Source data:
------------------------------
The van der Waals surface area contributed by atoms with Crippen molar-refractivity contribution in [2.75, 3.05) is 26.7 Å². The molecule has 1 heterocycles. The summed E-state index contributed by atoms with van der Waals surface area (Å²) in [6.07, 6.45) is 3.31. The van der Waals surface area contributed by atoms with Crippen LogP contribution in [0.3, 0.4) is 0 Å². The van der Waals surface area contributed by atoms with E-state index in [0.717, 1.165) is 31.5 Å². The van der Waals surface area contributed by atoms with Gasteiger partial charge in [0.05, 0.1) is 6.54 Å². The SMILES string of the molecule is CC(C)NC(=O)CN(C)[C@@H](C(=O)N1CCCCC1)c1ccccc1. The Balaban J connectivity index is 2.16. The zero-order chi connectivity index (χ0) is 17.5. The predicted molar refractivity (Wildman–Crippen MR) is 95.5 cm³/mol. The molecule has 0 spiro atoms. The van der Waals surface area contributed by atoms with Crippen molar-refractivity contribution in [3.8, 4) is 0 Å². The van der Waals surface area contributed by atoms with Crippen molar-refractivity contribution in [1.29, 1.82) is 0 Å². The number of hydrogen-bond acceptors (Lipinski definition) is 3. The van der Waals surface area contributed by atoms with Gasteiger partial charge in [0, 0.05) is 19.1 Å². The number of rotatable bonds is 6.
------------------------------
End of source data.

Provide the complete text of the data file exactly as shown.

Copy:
The van der Waals surface area contributed by atoms with Crippen molar-refractivity contribution in [2.75, 3.05) is 26.7 Å². The molecule has 1 heterocycles. The summed E-state index contributed by atoms with van der Waals surface area (Å²) in [6.07, 6.45) is 3.31. The van der Waals surface area contributed by atoms with Crippen LogP contribution in [0.3, 0.4) is 0 Å². The van der Waals surface area contributed by atoms with E-state index in [0.717, 1.165) is 31.5 Å². The van der Waals surface area contributed by atoms with Gasteiger partial charge in [0.05, 0.1) is 6.54 Å². The SMILES string of the molecule is CC(C)NC(=O)CN(C)[C@@H](C(=O)N1CCCCC1)c1ccccc1. The Balaban J connectivity index is 2.16. The zero-order chi connectivity index (χ0) is 17.5. The predicted molar refractivity (Wildman–Crippen MR) is 95.5 cm³/mol. The molecule has 0 spiro atoms. The van der Waals surface area contributed by atoms with Crippen molar-refractivity contribution in [3.8, 4) is 0 Å². The van der Waals surface area contributed by atoms with Crippen molar-refractivity contribution in [1.29, 1.82) is 0 Å². The number of hydrogen-bond acceptors (Lipinski definition) is 3. The van der Waals surface area contributed by atoms with Gasteiger partial charge in [0, 0.05) is 19.1 Å². The number of rotatable bonds is 6.